The Home of Vladimir Nabokov
Vladimir Nabokov wrote the extremely controversial book, Lolita. He was a renowned Russian author and his house is still a center of attraction in the country. The most remarkable thing about this building is that historians and architects have painstakingly recreated its library and dining room. They did this restoration to ensure that tourists see items from Vladimir’s childhood once they visit the house.
The Kilns AKA The Home of C.S Lewis
If you ever saw the Chronicles of Narnia or read the books, you know that the author. C.S Lewis was a brilliant fantasy writer, and his work has transcended time. His house in the heart of England isn’t open to all. This restriction takes place due to his family’s desire to preserve his home’s memory and sanctity. To visit Lewis’ house, you need to book an appointment ahead of your visit, but it’s worth it!
The Home of Gabriel Garcia Marquez
Gabriel Marcia Marquez, who wrote Love in the Time of Cholera, died in 2014. His house in Carthagena, Colombia has already been converted into a museum, even though he died not long ago. There is a beautiful storybook-like garden surrounding the property. It is a building that can inspire writers to remain steadfast in their craft.
Karen Blixen Museum
Karen Blixen wrote the book Out of Africa. In the book, she gave details about the seventeen years she spent in Kenya. The memoir was later adapted into a film.You will appreciate the residence better when you visit it in Kenya. The house also functions as a coffee farm, so if you have never seen coffee in its raw state, this is an excellent opportunity to tackle two bucket list items at once!
The Langston Hughes House
Langston Hugues was an activist, a poet, and a famous writer of the Harlem Renaissance. He lived and worked for 20 years from the rowhouse on 20 East 127th Street, Manhattan. It is a concrete building with ivy forming growing up the walls.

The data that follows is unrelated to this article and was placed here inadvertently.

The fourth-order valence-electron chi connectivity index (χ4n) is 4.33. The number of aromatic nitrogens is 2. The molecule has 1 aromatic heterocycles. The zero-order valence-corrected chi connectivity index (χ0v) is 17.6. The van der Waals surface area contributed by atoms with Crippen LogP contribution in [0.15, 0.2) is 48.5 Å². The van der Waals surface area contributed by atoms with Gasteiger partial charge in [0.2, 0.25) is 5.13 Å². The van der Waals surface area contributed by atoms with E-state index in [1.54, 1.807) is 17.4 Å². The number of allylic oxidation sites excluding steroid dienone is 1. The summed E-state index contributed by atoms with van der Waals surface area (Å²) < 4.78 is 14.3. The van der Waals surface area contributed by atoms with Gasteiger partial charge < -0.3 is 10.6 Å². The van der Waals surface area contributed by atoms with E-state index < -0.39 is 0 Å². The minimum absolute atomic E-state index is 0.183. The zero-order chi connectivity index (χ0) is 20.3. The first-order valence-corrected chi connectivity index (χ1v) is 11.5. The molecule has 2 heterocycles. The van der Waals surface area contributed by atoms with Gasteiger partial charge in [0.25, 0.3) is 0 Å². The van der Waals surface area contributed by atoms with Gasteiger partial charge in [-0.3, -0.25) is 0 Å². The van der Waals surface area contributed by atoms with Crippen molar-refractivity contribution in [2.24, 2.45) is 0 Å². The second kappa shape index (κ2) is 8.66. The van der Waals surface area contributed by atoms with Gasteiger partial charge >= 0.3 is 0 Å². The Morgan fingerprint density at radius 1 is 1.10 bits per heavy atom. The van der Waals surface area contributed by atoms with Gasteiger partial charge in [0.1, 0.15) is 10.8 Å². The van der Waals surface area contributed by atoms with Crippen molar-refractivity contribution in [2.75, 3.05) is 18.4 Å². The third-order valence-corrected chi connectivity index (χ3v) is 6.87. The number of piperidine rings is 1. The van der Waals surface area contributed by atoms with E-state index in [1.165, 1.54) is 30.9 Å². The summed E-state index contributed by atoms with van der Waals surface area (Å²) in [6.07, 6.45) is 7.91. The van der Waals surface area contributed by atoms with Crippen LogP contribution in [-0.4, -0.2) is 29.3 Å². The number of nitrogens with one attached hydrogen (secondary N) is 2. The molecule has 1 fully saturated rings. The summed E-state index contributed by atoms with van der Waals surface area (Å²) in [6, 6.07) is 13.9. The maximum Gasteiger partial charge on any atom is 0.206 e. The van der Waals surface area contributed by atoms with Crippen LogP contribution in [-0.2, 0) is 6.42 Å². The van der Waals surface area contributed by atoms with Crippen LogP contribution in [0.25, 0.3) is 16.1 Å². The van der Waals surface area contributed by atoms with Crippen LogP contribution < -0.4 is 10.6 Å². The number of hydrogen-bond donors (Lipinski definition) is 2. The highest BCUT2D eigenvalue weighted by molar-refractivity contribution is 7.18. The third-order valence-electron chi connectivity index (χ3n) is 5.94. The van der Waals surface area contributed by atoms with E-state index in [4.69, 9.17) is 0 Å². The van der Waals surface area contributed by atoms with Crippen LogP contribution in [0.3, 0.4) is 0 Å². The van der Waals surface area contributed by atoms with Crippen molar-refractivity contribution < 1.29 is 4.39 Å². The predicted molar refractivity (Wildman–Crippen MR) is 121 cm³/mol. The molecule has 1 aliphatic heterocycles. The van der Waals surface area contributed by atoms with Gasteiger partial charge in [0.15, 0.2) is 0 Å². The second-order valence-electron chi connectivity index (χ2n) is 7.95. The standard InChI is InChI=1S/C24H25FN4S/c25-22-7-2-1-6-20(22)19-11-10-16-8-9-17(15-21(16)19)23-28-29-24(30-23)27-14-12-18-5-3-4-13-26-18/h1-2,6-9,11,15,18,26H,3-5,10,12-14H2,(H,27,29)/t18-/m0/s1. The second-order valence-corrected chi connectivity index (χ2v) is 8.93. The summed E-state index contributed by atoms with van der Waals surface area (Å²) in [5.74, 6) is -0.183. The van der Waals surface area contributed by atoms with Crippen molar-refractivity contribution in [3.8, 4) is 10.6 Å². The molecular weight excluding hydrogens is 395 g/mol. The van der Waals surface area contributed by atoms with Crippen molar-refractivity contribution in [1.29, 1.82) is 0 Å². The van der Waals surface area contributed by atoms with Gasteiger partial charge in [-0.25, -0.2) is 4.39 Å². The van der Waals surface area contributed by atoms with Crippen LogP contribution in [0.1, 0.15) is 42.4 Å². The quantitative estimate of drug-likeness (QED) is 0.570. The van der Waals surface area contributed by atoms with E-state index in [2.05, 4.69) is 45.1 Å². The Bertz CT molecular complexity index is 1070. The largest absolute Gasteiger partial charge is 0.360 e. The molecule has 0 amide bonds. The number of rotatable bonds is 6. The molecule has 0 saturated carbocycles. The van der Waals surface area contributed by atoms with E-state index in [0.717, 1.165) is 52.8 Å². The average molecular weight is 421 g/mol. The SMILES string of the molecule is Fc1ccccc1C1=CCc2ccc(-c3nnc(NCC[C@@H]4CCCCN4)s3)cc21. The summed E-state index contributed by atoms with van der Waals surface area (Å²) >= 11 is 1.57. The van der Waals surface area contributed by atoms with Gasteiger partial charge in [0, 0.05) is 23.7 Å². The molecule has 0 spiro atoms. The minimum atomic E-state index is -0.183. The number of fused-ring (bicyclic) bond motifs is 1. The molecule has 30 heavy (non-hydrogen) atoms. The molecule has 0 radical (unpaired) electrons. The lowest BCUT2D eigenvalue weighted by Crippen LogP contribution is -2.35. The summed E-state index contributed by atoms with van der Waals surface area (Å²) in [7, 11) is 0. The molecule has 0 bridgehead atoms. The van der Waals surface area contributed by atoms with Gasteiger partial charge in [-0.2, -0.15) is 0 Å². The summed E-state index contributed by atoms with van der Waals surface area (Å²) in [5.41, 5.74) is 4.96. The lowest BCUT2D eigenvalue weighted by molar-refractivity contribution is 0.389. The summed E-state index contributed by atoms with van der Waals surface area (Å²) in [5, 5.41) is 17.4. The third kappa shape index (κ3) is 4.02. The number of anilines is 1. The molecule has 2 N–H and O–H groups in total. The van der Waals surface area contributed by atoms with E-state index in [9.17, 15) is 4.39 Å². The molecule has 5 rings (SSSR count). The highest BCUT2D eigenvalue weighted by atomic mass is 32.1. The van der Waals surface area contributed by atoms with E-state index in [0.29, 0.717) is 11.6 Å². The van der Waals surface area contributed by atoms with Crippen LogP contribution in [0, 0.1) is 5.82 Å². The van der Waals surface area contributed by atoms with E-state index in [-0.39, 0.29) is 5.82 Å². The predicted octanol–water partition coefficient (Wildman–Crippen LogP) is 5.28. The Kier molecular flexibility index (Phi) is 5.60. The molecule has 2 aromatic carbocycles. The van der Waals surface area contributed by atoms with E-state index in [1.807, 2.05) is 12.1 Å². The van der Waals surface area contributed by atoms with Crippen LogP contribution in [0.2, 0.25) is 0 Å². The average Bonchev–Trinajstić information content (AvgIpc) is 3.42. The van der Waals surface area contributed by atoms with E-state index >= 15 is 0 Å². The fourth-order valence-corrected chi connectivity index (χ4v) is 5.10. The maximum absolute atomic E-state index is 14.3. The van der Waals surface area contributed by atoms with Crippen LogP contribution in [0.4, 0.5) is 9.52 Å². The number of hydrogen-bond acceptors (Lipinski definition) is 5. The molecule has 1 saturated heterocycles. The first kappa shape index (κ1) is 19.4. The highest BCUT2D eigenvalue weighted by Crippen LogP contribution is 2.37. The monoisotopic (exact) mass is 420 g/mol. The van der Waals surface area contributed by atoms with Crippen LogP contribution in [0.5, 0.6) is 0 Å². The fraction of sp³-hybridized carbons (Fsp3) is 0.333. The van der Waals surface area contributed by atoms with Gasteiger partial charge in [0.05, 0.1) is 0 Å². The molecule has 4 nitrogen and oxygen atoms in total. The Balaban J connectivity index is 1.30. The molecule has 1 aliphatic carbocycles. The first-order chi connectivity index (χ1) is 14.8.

Alexander Wilson built the property in 1869, but then I, Too, Arts Collective leased it in 2016. The organization runs a nonprofit and still makes efforts to preserve the house while keeping it open. People can visit the house’s living room and see Hughes’s typewriter, one of the most important Langston Hughes artifacts left in the house.
The Home of Johann Wolfgang von Goethe
If you ever read the autobiography of Goethe, you will already be familiar with this house. It was the home he was born and raised in, and it was also a place where he wrote some of his celebrated works. Unfortunately, von Goethe’s original home in Frankfurt was destroyed during the second world war. The structure that stands today is a replica that was rebuilt after. The Goethe Museum stands right beside it.
The Home of Edith Wharton
Edith Wharton was the first woman to win a Pulitzer Prize for literature, which was awarded to her in 1921. Her home lies among the Berkshire mountains, which probably earned it “The Mount” nickname. Wharton lived with her husband for ten years and wrote some of her works there. The house is decorated with a beautiful garden, as Wharton was also an accomplished gardener.
Max Gate, the Home of Thomas Hardy
Thomas Hardy was more than a brilliant writer; he was also an architect. He designed this house called Max Gate from scratch. Knowing that your favorite writer designed his house makes the visiting experience all the better. Because while walking where the great Hardy walked, you also get to stand in the place he created for himself. Historians say he walked around the property to draw inspiration for his works.
Thomas Hardy’s Second Home
For writers like Thomas Hardy, having one source of inspiration, even though it was a personally designed mini-mansion, was not enough. Hardy also had a cottage in Wessex that seems to have fallen right out of a storybook. Lush vegetation, grass, and flowers surround this country home. While being there, the ambiance that its greenery brings will help any writer or tourist clear their heads.
Agatha Christie’s Greenway House
Agatha Christie is one of the people who delivered some of the best mystery books to us. The movie adaptation of Murder on the Orient Express drew inspiration from her novel of the same name. She wrote sixty-seven detective novels and her mind was a labyrinth of exciting ideas.
She also bought a house called The Greenway when it came on the market. According to her, she had loved the place since she was a child. Maybe the home was her muse for many of her exciting crime thrillers – who knows?
Which Writer’s Home will You Visit?
Being in a writer’s home is like being inside their head, especially if they created most of their works there. If you are lucky, you may see the chairs and tables that held their backs during their eureka moments. Everything in these writers’ homes tells a beautiful story – a story you would rather feel instead of hearing. So, if you ever get the chance to visit any of these houses, grab it with both hands.